PARKERSBURG - Two attorneys who allege both a Parkersburg man and chiropractor defrauded them into investing money in a proposed retail development have filed a new lawsuit alleging the local branch of an Columbus, Ohio-based bank, and its president, had a hand in perpetuating the fraud.
On May 4, Eric K. Powell and his brother, James, filed what is now the fourth lawsuit related to their dealings with The Endurance Group, a limited liability company overseeing development of a proposed retail outlet at the intersection of W. Va. 68 and Corridor D/U.S. 50 in South Parkersburg called Neal Run Crossing.
In this suit, the Powells allege that Larry Tracey, president of the Parkersburg branch of Huntington National Bank, failed to notify them of all high-dollar transactions, including a loan given to Dr. Michael W. Johnson, one of Endurance's original members, to fund the purchase of what is currently the only business on all of Neal Run's 41 acres.
According to the suit, which was filed with the assistance of his partner, Anthony Majestro, James notified Tracey on May 2, 2007, that he'd become a member of Endurance. In the lawsuit the Powells filed against Larry George and Endurance last year, records show James owned a 12.5 percent stake in Endurance after investing $750,000.
George, who co-founded Endurance with Johnson, started the company as managing member with a 75 percent share, and remained as the managing member after selling a portion of his interest to James.
Eric, who is sole proprietor of the Powell Law Offices in Parkersburg, did not invest any money into Endurance. Instead, his role was to aid in processing of Endurance's legal documents.
Along with the operating agreement, James submitted notification via fax that any transactions over $25,000 required his consent. The lawsuit alleges that Tracey "contracted and made promises" to James he would not only so honor his request, but also notify James of any exchange or transfer of Endurance's assets.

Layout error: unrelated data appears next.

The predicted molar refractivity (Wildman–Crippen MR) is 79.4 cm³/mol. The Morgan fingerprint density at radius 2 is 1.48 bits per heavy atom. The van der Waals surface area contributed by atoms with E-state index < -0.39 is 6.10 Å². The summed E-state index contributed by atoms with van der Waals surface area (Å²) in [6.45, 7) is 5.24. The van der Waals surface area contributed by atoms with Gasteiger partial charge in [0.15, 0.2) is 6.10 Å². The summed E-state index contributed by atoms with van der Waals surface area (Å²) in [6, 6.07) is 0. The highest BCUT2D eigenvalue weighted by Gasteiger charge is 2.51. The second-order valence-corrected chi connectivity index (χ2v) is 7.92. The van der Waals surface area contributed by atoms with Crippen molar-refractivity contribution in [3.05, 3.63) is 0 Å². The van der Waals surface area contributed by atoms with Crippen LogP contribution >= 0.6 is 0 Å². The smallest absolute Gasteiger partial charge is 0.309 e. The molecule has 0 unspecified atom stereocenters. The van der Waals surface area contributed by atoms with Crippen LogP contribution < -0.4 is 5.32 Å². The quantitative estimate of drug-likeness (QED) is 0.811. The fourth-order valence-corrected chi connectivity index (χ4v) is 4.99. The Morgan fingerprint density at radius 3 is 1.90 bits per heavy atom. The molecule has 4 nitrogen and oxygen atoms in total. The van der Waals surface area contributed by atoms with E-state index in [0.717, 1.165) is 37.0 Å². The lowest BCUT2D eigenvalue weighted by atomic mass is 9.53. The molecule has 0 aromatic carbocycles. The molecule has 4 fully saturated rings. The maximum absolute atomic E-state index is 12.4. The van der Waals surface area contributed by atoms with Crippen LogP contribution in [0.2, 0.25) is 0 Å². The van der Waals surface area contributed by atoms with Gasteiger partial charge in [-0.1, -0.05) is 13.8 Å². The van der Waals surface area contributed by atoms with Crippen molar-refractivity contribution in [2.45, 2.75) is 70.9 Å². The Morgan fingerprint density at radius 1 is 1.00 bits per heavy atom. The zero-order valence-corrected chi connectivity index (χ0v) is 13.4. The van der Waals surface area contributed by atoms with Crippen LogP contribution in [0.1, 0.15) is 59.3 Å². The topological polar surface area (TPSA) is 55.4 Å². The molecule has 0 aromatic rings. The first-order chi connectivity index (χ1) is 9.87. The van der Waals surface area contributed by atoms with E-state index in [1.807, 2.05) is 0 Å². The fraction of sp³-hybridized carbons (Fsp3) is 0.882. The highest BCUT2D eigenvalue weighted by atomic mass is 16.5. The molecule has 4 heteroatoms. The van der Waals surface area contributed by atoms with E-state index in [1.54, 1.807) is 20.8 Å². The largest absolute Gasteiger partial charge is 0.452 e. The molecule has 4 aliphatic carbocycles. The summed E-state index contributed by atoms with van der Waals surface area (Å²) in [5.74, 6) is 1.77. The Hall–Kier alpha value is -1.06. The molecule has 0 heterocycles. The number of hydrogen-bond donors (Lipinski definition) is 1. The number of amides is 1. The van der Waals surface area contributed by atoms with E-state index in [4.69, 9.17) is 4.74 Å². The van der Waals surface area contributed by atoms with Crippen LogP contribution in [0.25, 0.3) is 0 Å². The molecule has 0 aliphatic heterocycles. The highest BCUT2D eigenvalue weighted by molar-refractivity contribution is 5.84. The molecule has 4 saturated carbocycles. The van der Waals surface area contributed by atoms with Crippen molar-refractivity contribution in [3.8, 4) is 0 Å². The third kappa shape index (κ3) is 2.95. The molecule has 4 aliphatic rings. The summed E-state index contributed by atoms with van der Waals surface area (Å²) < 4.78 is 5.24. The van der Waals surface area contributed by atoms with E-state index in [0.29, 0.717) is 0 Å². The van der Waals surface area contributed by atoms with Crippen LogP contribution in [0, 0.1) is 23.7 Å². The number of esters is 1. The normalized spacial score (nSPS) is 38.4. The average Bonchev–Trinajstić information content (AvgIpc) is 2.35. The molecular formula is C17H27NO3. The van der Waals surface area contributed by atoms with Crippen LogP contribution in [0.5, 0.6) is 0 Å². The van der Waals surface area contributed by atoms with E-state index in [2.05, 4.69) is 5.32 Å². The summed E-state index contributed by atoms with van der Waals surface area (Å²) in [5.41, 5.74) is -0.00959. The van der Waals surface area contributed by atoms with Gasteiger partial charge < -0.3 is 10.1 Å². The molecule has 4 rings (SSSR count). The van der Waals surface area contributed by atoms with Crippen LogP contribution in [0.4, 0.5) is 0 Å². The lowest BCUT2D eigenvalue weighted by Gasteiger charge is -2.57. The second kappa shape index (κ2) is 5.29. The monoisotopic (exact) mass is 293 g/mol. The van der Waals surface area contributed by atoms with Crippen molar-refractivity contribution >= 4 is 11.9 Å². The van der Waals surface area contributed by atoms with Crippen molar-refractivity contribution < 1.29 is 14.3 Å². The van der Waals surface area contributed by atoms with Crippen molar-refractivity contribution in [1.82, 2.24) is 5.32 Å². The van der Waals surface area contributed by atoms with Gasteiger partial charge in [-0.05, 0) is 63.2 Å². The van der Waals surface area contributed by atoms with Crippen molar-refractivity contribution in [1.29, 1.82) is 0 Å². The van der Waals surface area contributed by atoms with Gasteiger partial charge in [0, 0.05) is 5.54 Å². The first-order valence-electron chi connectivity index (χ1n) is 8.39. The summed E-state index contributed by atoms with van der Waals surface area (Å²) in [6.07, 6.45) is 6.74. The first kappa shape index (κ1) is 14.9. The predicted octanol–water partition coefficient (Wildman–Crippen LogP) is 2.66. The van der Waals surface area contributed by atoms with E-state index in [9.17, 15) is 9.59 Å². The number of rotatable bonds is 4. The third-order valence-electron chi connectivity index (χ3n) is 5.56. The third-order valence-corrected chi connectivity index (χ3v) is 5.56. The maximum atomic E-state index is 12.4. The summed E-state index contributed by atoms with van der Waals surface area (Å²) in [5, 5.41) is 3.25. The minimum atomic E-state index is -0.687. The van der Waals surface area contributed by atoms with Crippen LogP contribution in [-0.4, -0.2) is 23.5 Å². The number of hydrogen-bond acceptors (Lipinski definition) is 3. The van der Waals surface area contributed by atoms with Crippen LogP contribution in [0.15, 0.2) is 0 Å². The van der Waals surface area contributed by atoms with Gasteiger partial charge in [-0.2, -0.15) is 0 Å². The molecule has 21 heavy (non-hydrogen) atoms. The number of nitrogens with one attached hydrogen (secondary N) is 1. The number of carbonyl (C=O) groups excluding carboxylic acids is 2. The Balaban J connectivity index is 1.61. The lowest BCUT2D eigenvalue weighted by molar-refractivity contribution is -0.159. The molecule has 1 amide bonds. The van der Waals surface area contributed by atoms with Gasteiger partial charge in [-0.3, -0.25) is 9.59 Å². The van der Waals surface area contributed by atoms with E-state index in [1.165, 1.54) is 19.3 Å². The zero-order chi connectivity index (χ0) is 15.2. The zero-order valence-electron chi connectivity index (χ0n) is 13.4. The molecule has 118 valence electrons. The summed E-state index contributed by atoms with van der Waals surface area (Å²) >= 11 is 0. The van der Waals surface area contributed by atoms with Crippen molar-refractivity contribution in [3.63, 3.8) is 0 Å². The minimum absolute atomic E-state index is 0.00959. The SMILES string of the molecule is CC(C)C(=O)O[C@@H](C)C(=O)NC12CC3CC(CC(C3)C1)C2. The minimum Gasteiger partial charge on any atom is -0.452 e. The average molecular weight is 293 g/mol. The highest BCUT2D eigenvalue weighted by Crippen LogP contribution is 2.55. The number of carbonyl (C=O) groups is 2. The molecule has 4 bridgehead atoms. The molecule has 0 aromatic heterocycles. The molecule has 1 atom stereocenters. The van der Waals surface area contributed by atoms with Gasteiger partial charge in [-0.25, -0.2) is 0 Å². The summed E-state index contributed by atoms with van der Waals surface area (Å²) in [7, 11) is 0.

However, the Powells allege that two days later, Tracey and Huntington "had allowed checks in the amounts of hundreds of thousands of dollars to be presented and cashed" without James' consent. At no time did Tracey notify James or Eric Huntington would be unable to monitor Endurance's checking account.
Also, the Powells allege Huntington failed to notify them of an "unfunded land swap" given to Johnson to locate a Western Sizzlin Steak and More restaurant in Neal Run Crossing. Though the deed was dated July 17, 2007, it was not recorded until Sept. 25, 2007, which the Powells say Tracey and Huntington knew about, yet said nothing.
"The wording of the property transfer in question, which was recorded on September 25, 2007, clearly shows that the Defendants knew and conspired in the taking of the Plaintiffs' property, and that the taking was not done in good faith," the Powells state in their suit.
"Defendant Tracey's and Defendant Bank's assistance and conspiracy in the conveyance of property by an 'unfunded land swap' is clear evidence that Defendant Tracey and Defendant Bank knew that the transaction was improper, and that they had conspired, aided, abetted and/or illegally converted the Plaintiffs' property so that the Defendants could profit in making a multi-million dollar loan without the consent or agreement of the Plaintiff," the Powells add.
The Powells allege that the failure of Tracey and Huntington to keep them informed of financial transactions regarding Endurance has harmed both them, and Endurance. Similar to ones made against not only George and Johnson, but also Robert Keith Sheppard - the alleged front man George and Johnson paid a 10 percent finders fee to entice James into becoming an Endurance member - in a lawsuit filed earlier this year, the Powells accuse Tracey and Huntington of, among other things, fraud, grand larceny, embezzlement, false pretense, breach of contract and breach of fiduciary duties.
In addition to unspecified damages, court costs and attorney fees, the Powells seek reimbursement of all checks more than $25,000, a court order declaring the deed conveyed to Johnson as fraudulent and both it and the accompanying deed of trust held by Huntington be set aside.
As of presstime, the case had not yet been assigned to a judge.
Wood Circuit Court, Case No. 09-C-230